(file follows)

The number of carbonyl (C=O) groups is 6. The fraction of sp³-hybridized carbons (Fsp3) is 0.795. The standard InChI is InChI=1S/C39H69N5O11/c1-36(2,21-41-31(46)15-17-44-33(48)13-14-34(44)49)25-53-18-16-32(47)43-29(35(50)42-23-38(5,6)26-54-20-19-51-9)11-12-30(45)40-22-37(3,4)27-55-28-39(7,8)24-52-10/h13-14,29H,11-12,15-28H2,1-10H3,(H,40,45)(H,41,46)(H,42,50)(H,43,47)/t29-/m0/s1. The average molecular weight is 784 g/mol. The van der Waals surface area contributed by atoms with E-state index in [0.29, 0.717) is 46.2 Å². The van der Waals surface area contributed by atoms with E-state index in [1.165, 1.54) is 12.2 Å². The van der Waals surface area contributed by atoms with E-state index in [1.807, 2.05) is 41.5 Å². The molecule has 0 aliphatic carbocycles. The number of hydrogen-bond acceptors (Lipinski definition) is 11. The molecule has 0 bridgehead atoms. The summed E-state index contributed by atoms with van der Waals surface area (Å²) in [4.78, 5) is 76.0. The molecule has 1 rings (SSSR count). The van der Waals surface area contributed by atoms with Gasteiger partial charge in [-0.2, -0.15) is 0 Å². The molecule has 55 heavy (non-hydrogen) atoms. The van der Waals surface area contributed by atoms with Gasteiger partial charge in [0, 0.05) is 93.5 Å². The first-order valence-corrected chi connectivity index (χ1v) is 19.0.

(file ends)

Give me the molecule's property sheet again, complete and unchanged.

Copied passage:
The number of carbonyl (C=O) groups is 6. The fraction of sp³-hybridized carbons (Fsp3) is 0.795. The standard InChI is InChI=1S/C39H69N5O11/c1-36(2,21-41-31(46)15-17-44-33(48)13-14-34(44)49)25-53-18-16-32(47)43-29(35(50)42-23-38(5,6)26-54-20-19-51-9)11-12-30(45)40-22-37(3,4)27-55-28-39(7,8)24-52-10/h13-14,29H,11-12,15-28H2,1-10H3,(H,40,45)(H,41,46)(H,42,50)(H,43,47)/t29-/m0/s1. The average molecular weight is 784 g/mol. The van der Waals surface area contributed by atoms with E-state index in [0.29, 0.717) is 46.2 Å². The van der Waals surface area contributed by atoms with E-state index in [1.165, 1.54) is 12.2 Å². The van der Waals surface area contributed by atoms with E-state index in [1.807, 2.05) is 41.5 Å². The molecule has 0 aliphatic carbocycles. The number of hydrogen-bond acceptors (Lipinski definition) is 11. The molecule has 0 bridgehead atoms. The summed E-state index contributed by atoms with van der Waals surface area (Å²) in [4.78, 5) is 76.0. The molecule has 1 rings (SSSR count). The van der Waals surface area contributed by atoms with Gasteiger partial charge in [-0.2, -0.15) is 0 Å². The molecule has 55 heavy (non-hydrogen) atoms. The van der Waals surface area contributed by atoms with Gasteiger partial charge in [0, 0.05) is 93.5 Å². The first-order valence-corrected chi connectivity index (χ1v) is 19.0.